Congress Cutting Everything But Their Own Pay and Benefits

With the August 1st announcement that congress is considering another round of defense budget cuts–which affect our military members as well as civilian employees working for the Department of Defense–and putting an end to civilian pensions for military retirees, I decided to research congressional pay and benefits. I hope you’ll be as astonished and agitated as I was at what I found.

Congressmen get paid $174,900 per year to work a scheduled 126 days in 2013! According to The Washington Post (2012), “June 2013 will be the House’s busiest month, with a whopping 16 days scheduled for legislative work in Washington. Lawmakers will meet for 14 days in July and October, 12 days in the months of March, April and May and nine days next September.” Oh dear, they have to work a whole 16 days in June, their busiest month!


112th Freshman Class of Congress

And not only do they work an average of less than two weeks per month, they also receive from $1.5 million to over $3 million in an allowance to help defray personal, office, and mailing expenses!

Members of the House get a Members’ Representational Allowance (MRA)  of $1,3353,205 (“In 2012, individual representatives received MRA allowances ranging from $1,270,129 to $1,564,613, with an average of $1,353,205.13.”) and members of the Senate get a Senators’ Official Personnel and Office Expense Account (SOPOEA) (“In the fiscal year 2013 legislative branch appropriations bill, the size of the average Senate SOPOEA allowance is $3,209,103”). Furthermore, they are also not affected by the current sequestration; their salaries remain the same, even as most government employees are seeing a 20% decrease in salary due to this same sequestration that isn’t affecting congress!

And what do you think of House Minority Leader Nancy Pelosi’s opposition to a cut in congressional pay because “it would diminish the dignity of lawmakers’ jobs.” Do they deserve that dignity when they are proposing cuts everywhere else but in their own pockets? Does that seem fair to you? If not, you might want to consider taking action such as signing this petition to cut their benefits, or blog and tweet your opposition, or even send a letter to congress or the President. You are welcome to use the information in this blog in your letter. Here’s how to find your Representative, Senator and President. If you think it won’t do any good, think again! This is one of the best ways to have your opinion heard by our elected officials.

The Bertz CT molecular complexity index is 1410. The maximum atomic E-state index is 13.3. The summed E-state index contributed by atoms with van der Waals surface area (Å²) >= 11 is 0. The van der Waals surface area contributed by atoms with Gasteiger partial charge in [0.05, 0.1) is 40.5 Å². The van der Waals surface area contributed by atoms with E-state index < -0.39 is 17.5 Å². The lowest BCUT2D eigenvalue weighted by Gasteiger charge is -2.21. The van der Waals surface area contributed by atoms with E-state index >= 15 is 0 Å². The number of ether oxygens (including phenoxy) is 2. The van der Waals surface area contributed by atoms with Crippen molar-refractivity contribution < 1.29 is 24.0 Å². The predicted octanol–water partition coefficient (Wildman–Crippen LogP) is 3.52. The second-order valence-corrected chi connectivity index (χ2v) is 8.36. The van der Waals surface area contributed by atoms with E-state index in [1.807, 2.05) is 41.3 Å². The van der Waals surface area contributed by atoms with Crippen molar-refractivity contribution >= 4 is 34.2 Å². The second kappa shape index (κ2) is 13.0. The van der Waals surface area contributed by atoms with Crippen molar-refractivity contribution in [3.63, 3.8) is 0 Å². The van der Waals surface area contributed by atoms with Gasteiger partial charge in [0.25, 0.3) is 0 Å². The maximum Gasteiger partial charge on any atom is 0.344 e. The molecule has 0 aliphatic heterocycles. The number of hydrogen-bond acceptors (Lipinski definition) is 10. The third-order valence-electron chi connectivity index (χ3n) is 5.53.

Epiphanies in Poetry

Is there a poem you’ve read that has prompted a visceral response? Something that touched you so deeply that it changed your outlook on life? If so, post your favorite poem and explain how it impacted you, changed you, affected you.

I have two poems that I can think of right off that have deeply affected me. As for changing my life, I don’t know if they’ve done that, but I do love the way they make me feel reading them. Incidentally, my daughter, #HeidiParton, has said that her love of writing came partly from the reaction I had as I read “Daddy” by Sylvia Plath to her when she was younger. She said it was exciting to see how the written word could elicit such a powerful response.  So below is  #Daddy by #SylviaPlath, followed by my reaction to it and then #DylanThomas’s #DoNotGoGentleIntoThatGoodNight.


You do not do, you do not do
Any more, black shoe
In which I have lived like a foot
For thirty years, poor and white,
Barely daring to breathe or Achoo.

Daddy, I have had to kill you.
You died before I had time–
Marble-heavy, a bag full of God,
Ghastly statue with one gray toe
Big as a Frisco seal

And a head in the freakish Atlantic
Where it pours bean green over blue
In the waters off beautiful Nauset.
I used to pray to recover you.
Ach, du.

In the German tongue, in the Polish town
Scraped flat by the roller
Of wars, wars, wars.
But the name of the town is common.
My Polack friend

Says there are a dozen or two.
So I never could tell where you
Put your foot, your root,
I never could talk to you.
The tongue stuck in my jaw.

It stuck in a barb wire snare.
Ich, ich, ich, ich,
I could hardly speak.
I thought every German was you.
And the language obscene

An engine, an engine
Chuffing me off like a Jew.
A Jew to Dachau, Auschwitz, Belsen.